Mattie Fay and Charlie Aiken in Kings Town Players production of August: Osage County

Mattie Fay and Charlie Aiken in Kings Town Players production of August: Osage County

There is a lot of very dark humour.  When we were rehearsing, I was almost embarrassed to laugh at some of the horrid things characters say to each other. The “ladies” are particularly foul-mouthed…and loving every moment of it.  We hope our audiences will relax and let go. You have permission to laugh out loud…in fact we are looking forward to hearing your guffaws.  Get ready for lots of startling moments as well.

The three-act play is also three hours long so come prepared to get your money’s worth.  You will feel like a voyeur, peeping through the windows of a family struggling with many demons.  Great live theatre.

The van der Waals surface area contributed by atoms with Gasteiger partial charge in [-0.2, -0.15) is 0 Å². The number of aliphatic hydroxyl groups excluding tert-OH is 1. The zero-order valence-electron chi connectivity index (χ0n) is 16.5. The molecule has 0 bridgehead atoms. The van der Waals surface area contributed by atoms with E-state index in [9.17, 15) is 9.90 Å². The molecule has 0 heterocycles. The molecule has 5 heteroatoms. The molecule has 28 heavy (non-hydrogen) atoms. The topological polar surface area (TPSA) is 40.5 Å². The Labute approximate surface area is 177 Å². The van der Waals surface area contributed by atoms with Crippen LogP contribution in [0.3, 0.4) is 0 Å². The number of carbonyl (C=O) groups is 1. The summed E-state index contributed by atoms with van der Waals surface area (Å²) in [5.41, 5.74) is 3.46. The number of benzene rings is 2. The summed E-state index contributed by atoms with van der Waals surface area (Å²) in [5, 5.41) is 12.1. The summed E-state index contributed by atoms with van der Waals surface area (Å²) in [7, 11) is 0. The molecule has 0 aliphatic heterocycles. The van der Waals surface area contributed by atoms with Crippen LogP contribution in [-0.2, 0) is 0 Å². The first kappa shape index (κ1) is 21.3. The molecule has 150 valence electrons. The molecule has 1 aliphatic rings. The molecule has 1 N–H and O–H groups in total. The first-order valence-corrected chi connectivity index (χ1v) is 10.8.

We have worked hard to get this production ready. All we need now is an audience. Please join us for a dinner from hell.

August: Osage County runs Wednesday to Saturday from September 17 to 27 at the Rotunda Theatre, Theolological Hall, Queen’s University campus.  8 pm.  Tickets are $20 and available here ( at the door.

Our revels are now ended.

One of the marvels of participating in theatre is watching a bare stage become washed in light and colour and sound and movement and then, when the production is done and the set struck, usually within a couple of hours of the last performance, the stage returns to blank walls and a bare floor. It is over. Never to happen in the same way again.

In Shakespeare’s The Tempest, Prospero says some of my favourite theatrical lines.

Legendary Canadian actor, William Hutt, at age 85, portrays Prospero in the 2005 Stratford Festival production of The Tempest.

Legendary Canadian actor, William Hutt, at age 85, portrays Prospero in the 2005 Stratford Festival production of The Tempest.

Our revels now are ended. These our actors,
As I foretold you, were all spirits, and